Red Light Therapy and the Brain
One of the less studied and perhaps more impactful applications of red light therapy is the potential neurological benefits that it may offer. Research into utilizing red light therapy for brain health is very new. However, emerging studies have shown some initial promise that may change how red light therapies are used in the future.
A recent study conducted by researchers from the United States, South Africa, Iran, and Germany and published in October of 2021 showed that photobiomodulation (another term for light therapy) using red and NIR light had been shown by multiple studies to have a positive effect on brain health. Published in the Journal of Alzheimer’s Disease, this study reviewed nine different research papers on the effects of red light therapy relating to brain health and showed that red light therapy does have promising neurological effects.
The International group of researchers divided the types of neurological conditions in which red light therapy was shown to be beneficial into three key categories:
- Traumatic events - This includes conditions such as strokes and traumatic brain injuries.
- Degenerative diseases - This includes some major neurological diseases such as dementia, Alzheimer’s disease, and Parkinson’s disease.
- Neuropsychiatric disorders - This primarily refers to psychiatric conditions that have neurological causes and includes major depression, bipolar disorder, anxiety, and post-traumatic stress disorder (PTSD).
The researchers write, “Brain PBM [photobiomodulation] therapy is safe, simple, pain-free, inexpensive, easy to administer, and well-tolerated by the patients in almost all clinical studies.”
They also note that red light therapy has been shown to be able to penetrate the skull, writing, “Brain PBM therapy is a promising modality by which red to near-infrared light emitted by lasers or light emitting diodes (LEDs) is delivered to the scalp to stimulate neural cells and brain function. It is well known that photons in this wavelength range are able to penetrate the scalp/skull and partially reach the brain tissue.”
The researchers ultimately conclude, “We expect PBM to continue to be investigated to treat diverse brain disorders, considering the evidence of efficacy, almost complete lack of adverse effects, and the availability of relatively inexpensive LED devices that can be used at home.”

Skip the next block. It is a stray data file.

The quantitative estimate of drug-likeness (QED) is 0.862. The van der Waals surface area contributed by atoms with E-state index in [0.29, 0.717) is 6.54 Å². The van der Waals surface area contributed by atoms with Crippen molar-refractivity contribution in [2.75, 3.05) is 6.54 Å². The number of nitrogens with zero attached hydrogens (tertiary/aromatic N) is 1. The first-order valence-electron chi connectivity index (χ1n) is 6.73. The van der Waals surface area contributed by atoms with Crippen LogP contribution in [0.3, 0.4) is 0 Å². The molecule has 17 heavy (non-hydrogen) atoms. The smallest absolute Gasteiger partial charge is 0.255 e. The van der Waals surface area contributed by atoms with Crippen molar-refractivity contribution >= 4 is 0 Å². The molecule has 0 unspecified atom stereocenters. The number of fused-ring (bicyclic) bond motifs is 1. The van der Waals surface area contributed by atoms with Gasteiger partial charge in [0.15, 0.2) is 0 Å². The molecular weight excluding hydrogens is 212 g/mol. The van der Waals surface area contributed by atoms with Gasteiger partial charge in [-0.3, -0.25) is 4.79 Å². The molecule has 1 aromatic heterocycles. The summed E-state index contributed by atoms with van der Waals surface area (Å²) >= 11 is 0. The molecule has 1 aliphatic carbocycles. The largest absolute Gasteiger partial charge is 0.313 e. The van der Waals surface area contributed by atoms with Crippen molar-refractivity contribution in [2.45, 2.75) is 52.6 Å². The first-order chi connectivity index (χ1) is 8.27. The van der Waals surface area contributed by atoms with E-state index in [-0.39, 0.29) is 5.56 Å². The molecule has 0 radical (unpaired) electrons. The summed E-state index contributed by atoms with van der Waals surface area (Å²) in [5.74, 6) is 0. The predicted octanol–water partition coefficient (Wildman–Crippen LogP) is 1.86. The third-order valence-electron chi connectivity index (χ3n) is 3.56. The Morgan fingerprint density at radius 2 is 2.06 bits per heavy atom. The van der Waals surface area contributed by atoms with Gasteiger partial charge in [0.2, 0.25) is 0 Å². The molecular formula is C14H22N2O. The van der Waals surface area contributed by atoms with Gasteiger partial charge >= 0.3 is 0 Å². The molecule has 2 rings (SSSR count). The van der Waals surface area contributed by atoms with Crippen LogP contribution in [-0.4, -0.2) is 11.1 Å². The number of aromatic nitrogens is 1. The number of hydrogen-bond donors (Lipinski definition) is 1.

While the research recently published in the Journal of Alzheimer’s Disease is one of the strongest reviews of existing studies in this field, there are other studies not referenced in the research that have also shown promising results. Research conducted at the VA Boston Healthcare System in 2015 found increased blood flow in the brain and stimulation of mitochondria with red light therapy, spurring the demand for more research into red light therapy for treating veterans who have experienced war-related brain injuries.
Another important study published in the Journal of Neurotrauma in 2014 served as an important initial pilot into researching the effects of red light therapy on the brain. This study used red light therapy to treat mild, chronic traumatic brain injury and found quantifiable improvements during the course of red light therapy.
Considerations for Neurological Treatment
While the potential uses of red light therapy for brain health are very exciting, this is still a very new field, and this research is still in its infancy. There will be more ongoing research into how red light therapy interacts with the brain, the best ways to administer it, and the effects that can be shown.
Perhaps the most important implication relating to the promotion of brain health is that red light therapy is a non-invasive, highly safe method of providing neurological therapies. As research continues to emerge, this form of therapy may offer people a way to improve their brain health that is safer and easier than many other forms of therapy.
One important consideration for using red light therapy for neurological purposes will be using therapy sources that can administer light with the intensity needed to penetrate the skull and reach brain tissues.
Theodore Henderson, MD, Ph.D., president and principal owner of The Synaptic Space, a neuroimaging consulting firm, and owner of Neuro-Luminance Corporation, recently wrote in a blog post that having a device that is able to effectively penetrate human tissue is a vital consideration for the future of red light therapy as it pertains to brain health.